Death toll in Sudan tribal clashes rises to at least 250


Blue Nile: Two days of tribal fighting in Sudan’s south killed at least 250 people, a senior health official said on Sunday.


Fighting in Blue Nile province, which borders Ethiopia and South Sudan, reignited earlier this month over a land dispute. It pits the Hausa tribe, with origins across West Africa, against the Berta people.

The tensions escalated Wednesday and Thursday in the town of Wad el-Mahi on the border with Ethiopia.

According to Fath Arrahman Bakheit, the director general of the Health Ministry in Blue Nile, the officials counted at least 250 dead as of Saturday night. He added that the death toll was likely even higher.

The first humanitarian and medical convoy managed to reach Was el-Mahi late Saturday to try to assess the situation, including counting “this huge number of bodies,” and the dozens of injured, Bakheit said.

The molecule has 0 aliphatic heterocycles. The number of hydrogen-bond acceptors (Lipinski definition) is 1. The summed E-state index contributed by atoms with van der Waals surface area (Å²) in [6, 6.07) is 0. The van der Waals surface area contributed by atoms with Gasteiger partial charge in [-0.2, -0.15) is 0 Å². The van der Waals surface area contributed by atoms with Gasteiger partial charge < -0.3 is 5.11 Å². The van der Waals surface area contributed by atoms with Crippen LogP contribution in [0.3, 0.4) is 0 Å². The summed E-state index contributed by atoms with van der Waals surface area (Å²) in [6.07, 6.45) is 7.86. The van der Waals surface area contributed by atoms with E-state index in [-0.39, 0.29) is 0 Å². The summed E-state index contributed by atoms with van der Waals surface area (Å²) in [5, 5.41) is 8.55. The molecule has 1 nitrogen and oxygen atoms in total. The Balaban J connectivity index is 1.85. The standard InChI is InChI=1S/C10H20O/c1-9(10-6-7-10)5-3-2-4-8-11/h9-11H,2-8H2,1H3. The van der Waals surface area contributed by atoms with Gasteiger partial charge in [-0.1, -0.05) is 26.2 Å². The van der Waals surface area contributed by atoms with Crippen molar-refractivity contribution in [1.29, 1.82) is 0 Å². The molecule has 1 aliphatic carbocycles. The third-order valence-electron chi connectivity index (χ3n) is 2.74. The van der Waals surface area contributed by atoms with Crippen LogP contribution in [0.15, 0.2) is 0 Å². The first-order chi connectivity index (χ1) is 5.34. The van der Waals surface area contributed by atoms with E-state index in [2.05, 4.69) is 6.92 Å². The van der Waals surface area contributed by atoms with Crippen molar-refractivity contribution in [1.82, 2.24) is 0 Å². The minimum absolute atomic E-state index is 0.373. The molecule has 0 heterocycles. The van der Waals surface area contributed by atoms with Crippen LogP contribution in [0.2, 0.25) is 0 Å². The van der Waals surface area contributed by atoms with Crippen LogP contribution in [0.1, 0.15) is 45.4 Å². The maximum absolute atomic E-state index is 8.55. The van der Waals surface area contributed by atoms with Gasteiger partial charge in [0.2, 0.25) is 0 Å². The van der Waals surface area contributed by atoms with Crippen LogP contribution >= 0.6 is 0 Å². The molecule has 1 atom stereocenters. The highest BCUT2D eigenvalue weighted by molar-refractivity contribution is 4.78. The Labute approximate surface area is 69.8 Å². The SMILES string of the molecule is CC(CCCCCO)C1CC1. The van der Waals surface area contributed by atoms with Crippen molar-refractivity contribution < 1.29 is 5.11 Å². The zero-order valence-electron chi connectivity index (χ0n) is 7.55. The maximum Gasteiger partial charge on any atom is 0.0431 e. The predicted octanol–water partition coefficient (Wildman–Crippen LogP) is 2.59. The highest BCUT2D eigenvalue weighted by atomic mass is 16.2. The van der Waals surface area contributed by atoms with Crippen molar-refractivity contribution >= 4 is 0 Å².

Meanwhile, the unconfirmed reports on social media inform of the ongoing unrest in Blue Nile province.

Fact-finding committee to investigate clashes

The provincial government declared a 30-day state of emergency and banned gatherings. Troops were sent from the Sudanese capital Khartoum. The authorities established a fact-finding committee to investigate the clashes, according to the state-run SUNA news agency.

Eyewitnesses reported burning houses and killings with axes and sticks. Some 7,000 people were displaced to the town of Rusyaris. Others fled to neighboring provinces, according to the U.N. Office for the Coordination of Humanitarian Affairs.

Overall, about 211,000 people have been displaced by tribal violence and other attacks across the country this year, it said.

The fighting between the two groups first erupted in mid-July, killing at least 149 people as of earlier October. It triggered violent protests and stoked tensions between the two tribes in Blue Nile and other provinces.

The latest fighting comes at a critical time for Sudan, just days before the first anniversary of a military coup that has plunged the country further into turmoil. The coup wrecked the country’s short-lived transition to democracy after nearly three decades of Omar al-Bashir’s repressive rule, which was overthrown by a popular uprising in April 2019.



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